“The piccolo player seemed to be having a rough night. I might even go so far as to call her a terrorist.”
With this remark from a colleague in one of my orchestras to a recording of one of our recent performances, a new term entered my musical lexicon.
I’d never heard a player described as a terrorist before, but in a tragic way, the metaphor can work. In geopolitics, and terrorist is someone who, though individual action, is able to undermine the efforts of whole nations. In music, a terrorist is a musician who can undermine the efforts of entire orchestras.
And lest you think I am being cruel, and accusing others of evil doings, I must remind you that, as in politics, today’ terrorist is tomorrow’s freedom fighter. Few every play badly because they want to ruin a concert- that terrorist piccolo player really did think that long C# needed to be that high- they thought they were doing the right thing. Perhaps she thought the whole orchestra had gone flat, and it was up to her to bring it back up to 440?
The piccolo is a fine weapon with which to practice terrorism because the terrorist can make themselves heard at all times, but even the most inconspicuous player can be a terrorist. It’s all in the timing. A piccolo player can strike at anytime, but a terrorist cell in the back of the 2nd violins must wait for a silence to attack- then they can play a long note when everyone else plays a short one, or simply crash into a rest. There is a special breed of string player who seems always to keep the whole orchestra waiting when it’s time to start- they’re on the wrong page or they have to finish writing in a fingering (!) or they need to switch their glasses or they just don’t know what piece we’re playing. This can be a subtle form of psychological warfare.
The doublebass can be a slow moving and unwieldy thing, so musicians are used to waiting for the basses. A late bass entry causes no surprise, and therefore little damage. A terrorist in the bass section knows that to inflict maximum damage, it is best to play early and rush- the surprise factor is overwhelming.
A good concertmaster can transform an orchestra. A bad concertmaster can also transform an orchestra.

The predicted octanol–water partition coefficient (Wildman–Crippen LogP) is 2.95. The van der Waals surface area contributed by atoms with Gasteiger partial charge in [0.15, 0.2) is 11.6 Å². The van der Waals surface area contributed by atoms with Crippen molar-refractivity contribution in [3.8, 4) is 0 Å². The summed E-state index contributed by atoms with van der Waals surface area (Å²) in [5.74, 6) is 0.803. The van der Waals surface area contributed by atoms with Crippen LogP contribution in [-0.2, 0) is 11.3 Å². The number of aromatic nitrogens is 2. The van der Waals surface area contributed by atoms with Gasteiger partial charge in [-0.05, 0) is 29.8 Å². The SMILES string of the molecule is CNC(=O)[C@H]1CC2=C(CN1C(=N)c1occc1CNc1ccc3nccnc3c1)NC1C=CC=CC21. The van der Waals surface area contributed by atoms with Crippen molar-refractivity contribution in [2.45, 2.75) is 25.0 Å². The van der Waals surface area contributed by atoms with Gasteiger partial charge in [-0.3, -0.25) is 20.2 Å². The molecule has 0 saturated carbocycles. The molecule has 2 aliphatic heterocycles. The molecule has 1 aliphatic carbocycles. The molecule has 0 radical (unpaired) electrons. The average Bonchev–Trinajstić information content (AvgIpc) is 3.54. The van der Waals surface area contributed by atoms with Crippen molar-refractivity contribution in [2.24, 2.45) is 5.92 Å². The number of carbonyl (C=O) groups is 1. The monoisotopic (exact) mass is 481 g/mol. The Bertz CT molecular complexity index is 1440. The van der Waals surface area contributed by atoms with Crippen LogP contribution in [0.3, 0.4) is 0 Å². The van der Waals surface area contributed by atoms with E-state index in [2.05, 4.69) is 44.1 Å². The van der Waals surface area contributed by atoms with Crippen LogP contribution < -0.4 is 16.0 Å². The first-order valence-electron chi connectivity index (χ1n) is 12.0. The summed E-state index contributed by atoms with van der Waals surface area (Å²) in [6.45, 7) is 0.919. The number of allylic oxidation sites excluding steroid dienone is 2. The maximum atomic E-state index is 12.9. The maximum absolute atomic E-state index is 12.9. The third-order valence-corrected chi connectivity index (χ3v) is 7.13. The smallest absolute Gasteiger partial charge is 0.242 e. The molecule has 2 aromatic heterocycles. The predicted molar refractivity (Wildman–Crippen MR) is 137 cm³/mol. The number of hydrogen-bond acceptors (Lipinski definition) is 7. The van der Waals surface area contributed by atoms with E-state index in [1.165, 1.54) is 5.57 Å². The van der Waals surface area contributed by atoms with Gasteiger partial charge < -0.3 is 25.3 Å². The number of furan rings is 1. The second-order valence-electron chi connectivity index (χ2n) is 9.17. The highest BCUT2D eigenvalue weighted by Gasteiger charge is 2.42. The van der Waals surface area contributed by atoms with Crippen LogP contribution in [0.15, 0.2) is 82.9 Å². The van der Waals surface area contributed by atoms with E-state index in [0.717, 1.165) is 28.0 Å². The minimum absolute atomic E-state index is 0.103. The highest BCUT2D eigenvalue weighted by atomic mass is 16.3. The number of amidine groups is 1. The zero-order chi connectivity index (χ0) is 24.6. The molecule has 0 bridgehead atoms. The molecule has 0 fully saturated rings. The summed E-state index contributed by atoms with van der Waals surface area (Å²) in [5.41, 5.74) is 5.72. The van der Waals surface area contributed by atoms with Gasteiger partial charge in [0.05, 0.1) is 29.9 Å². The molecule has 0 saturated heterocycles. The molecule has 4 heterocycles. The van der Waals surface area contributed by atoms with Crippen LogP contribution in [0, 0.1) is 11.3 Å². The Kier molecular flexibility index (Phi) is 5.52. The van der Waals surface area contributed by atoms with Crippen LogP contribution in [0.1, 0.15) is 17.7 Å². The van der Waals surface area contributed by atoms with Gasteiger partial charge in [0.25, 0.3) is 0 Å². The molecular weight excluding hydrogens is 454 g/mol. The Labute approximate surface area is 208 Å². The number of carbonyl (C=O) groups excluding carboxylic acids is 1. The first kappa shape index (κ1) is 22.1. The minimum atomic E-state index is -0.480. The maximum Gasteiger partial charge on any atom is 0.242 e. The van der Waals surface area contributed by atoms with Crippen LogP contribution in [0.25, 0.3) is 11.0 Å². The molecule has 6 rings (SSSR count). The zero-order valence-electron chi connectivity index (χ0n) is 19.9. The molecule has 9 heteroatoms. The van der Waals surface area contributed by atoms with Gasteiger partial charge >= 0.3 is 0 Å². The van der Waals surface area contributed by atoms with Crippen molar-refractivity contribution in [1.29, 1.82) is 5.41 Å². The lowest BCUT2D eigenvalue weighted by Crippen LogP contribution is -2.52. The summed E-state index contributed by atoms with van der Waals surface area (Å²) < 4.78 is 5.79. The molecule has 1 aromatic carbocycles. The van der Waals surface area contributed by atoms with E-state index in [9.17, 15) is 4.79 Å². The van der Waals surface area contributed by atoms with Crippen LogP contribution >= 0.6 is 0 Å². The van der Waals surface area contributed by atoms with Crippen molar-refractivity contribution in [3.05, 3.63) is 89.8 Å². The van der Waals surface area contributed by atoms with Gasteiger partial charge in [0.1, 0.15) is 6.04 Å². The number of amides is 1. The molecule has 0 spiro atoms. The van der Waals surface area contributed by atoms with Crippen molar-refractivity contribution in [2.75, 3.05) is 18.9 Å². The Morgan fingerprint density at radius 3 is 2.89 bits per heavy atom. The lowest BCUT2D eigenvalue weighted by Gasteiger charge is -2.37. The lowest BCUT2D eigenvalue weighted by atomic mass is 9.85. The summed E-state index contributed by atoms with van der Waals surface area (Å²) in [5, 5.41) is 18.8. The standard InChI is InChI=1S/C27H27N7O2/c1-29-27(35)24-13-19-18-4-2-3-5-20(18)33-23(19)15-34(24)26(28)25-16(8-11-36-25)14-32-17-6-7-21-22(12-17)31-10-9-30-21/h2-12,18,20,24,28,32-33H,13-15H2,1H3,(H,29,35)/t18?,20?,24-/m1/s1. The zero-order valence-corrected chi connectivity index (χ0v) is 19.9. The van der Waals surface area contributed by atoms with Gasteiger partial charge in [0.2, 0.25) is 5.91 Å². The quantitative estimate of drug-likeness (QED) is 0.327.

A terrorist concertmaster can all but obliterate one. There are two kinds of terrorists who make their way to the leader’s chair. The first is the “twirly” leader, so named because the keep coming in too early. The second, more lethal type, is the “black hole.” Conventional wisdom has it that a leader’s job is partly to set the tone in terms of energy and commitment. The “black hole” terrorist instead takes it upon themselves to suck all the energy out of the rest of the orchestra. I did a Tchaikovsky Romeo and Juliet in the UK some time ago with a black hole leading the orchestra- the love music, instead of building to a radiant climax, wilted like month old cabbage. I once conducted a Dvorak Cello Concerto with a black hole. The emotional climax of the entire work is the duet in the Finale between solo cello and the concertmaster. In this instance, the passionate outpourings of the cellist were trapped in the vortex of the black hole, from which nothing could escape.
I’ve rarely seen a first oboist undertake a terrorist act while performing- perhaps their ego precludes it, but they will sometimes do it during tuning. My favorite terror tuning technique is the oboist who intentionally gives different A’s to the woodwinds and strings because the wind keep going sharp. In their mind, the solution is to tune the strings sharper than the wind. This is like treating Grandma’s gout by putting her out of her misery. In many ways, the 2nd oboe chair offers untold opportunities for the committed terrorist- from this position you can undermine the tuning of the entire wind section, and probably disrupt the counting of the first oboist, who is often the busiest solo player in the band. All of this without ever being heard, or at least notice by the audience. If you want your 2nd oboe martyrdom to be celebrated, though, there is always the “duck with emphysema” sound that some 2nd oboists have mastered, a tone that can penetrate any texture and ruin any concert. This sound alone can inspire the most profound despair in audiences, players and conductors alike.